Manger / supervisor time with new employees is freed up to deal with added value issues;
The new employee begins to add value more quickly, leading to increased confidence and self-esteem;
You, the buddy, are actively involved in make this a better place to work, and our new employees more productive.
5. SELECTION AND PAIRING OF BUDDIES
Employees are nominated by departmental managers on the basis of two criteria:
The employee''s interpersonal skills; and
Their understanding and commitment to the Company''s vision and values.
Additionally, at the end of the buddy relationship, you will get the opportunity to nominate as a buddy the new employee with whom you have been working, if you feel he or she fulfills these criteria.
The program coordinator will allocate nominate buddies to new employees. Where at all possible, buddies will be matched with new employees in their own department.
ROLE AND RESPONSIBILITIES OF THE BUDDY
The primary aspects of the buddy''s role and responsibilities are detailed in section 4 above. Review that section now.
The role of a buddy must be distinguished from that of a manager, mentor or coach:
A MENTOR is someone, typically more experienced, who is involved with the all-round development of an individual in their business, personally, or both.
You are not being asked to act as your new employee''s mentor - you are not responsible for their growth or development as an individual, and it is not part of the role of a buddy to take on such a responsibility. You will not be assessed on your success as a buddy by whether or not the new employee you work with develops as an individual during the six-month period.
A COACH is someone tasked with developing an individual''s job-specific skills. You are not being asked to act as your new employee''s coach. Although your role as buddy may involve you explaining some simple job-related issues, or explaining straightforward procedures, it is not your job to replace formal training processes. If you feel your new employee queries are too detailed or specialized for you to answer, direct them to their supervisor or manager.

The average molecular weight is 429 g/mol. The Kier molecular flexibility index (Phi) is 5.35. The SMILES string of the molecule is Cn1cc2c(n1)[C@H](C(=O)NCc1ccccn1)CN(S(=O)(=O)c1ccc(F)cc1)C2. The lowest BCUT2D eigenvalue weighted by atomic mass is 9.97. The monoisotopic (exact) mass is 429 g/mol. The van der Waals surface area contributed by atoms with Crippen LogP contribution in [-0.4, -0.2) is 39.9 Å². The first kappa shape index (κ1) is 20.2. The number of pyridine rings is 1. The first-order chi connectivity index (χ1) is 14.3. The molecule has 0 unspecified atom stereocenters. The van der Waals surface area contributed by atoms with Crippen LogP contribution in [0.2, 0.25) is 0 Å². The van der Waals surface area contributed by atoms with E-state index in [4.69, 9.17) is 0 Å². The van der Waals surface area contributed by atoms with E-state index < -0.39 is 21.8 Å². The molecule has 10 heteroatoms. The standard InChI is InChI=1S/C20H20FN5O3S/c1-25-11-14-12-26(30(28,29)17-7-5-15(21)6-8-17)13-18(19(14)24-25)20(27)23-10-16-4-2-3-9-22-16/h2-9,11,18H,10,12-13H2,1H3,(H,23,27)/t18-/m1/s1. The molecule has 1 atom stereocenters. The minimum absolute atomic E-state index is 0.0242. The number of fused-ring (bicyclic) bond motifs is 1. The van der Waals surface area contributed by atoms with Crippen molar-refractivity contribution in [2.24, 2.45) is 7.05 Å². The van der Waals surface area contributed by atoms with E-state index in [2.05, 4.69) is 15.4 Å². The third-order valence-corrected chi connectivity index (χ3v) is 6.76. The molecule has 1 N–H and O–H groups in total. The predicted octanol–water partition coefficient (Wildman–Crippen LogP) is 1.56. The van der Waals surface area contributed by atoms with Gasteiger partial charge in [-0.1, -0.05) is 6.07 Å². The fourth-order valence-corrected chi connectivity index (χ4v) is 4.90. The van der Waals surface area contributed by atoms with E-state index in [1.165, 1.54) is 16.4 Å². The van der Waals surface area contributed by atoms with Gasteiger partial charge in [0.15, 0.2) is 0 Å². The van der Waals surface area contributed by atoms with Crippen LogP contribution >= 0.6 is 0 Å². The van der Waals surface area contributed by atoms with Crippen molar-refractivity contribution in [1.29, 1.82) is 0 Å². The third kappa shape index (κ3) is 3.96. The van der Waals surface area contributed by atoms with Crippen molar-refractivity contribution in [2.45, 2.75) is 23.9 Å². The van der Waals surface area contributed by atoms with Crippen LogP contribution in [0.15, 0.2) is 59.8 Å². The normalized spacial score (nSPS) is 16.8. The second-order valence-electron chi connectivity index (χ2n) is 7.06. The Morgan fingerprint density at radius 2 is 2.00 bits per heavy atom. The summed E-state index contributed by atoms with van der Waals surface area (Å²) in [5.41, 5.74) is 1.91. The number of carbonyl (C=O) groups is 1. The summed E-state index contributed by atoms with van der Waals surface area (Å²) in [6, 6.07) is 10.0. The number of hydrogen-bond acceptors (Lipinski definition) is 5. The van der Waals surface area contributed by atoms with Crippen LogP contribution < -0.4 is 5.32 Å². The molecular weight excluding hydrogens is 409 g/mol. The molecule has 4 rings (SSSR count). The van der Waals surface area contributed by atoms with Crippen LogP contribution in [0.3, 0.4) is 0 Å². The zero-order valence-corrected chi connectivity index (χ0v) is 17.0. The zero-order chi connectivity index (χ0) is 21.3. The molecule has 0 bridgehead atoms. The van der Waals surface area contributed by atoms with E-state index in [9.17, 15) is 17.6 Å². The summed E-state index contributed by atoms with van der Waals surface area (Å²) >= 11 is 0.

You are not the new employee''s manager or supervisor. Your role as buddy does not mean you will be held responsible for your new employee''s performance. If queries arise regarding performance, disciplinary or policy matters, while you are free to give your opinion, and advice on how to approach the matter, you are not in a position to adjudicate or resolve the matter. The new employee must be directed to their manager or supervisor for resolution of the relevant issue(s).
7. MEETING YOUR BUDDY
After you have been notified of the name and other relevant information regarding the new employee you will be working with, it is up to you to make contact with them at the earliest available opportunity. This may be on their first day on site, or if they are involved in orientation training on day 1, you may wish to arrange to meet them for lunch or otherwise on that day.
CONTENT OF MEETINGS AND DISCUSSIONS
Your first meeting with your new employee should be introductory in nature. Show them around your department, introduce them to their colleagues, and direct them to where they will be working. Explain the operation of any equipment or systems they need in order to commence work. Be familiar with the content of the orientation training, so that you do not duplicate any training being provided there.
Explain to the new employee how they can contact you during the day, and make it clear that you are available to them as when required, but that they should use their discretion at all times. Explain that you will be meeting regularly (see below), and that non-urgent issues should be left until those times, but that anything that is materially hindering their work or performance can be discussed with you immediately.
Explain the difference between a mentor, coach and manager (see above), and clear any ground rules regarding contact outside working hours (see below). Ask if they have any initial queries or issues, and deal with them. Then leave the new employee to get on with their assignment! - remember, your role is to help the new employee get on with the task at hand - not to prevent them from doing so!
FREQUENCY AND TIMING OF MEETINGS
You should aim to meet regularly for at least 30 minutes, once a week during their first month and at least once a month thereafter. This meeting (often best held over lunch or in an informal setting), should be used to discuss any non-urgent issues the new employee may have.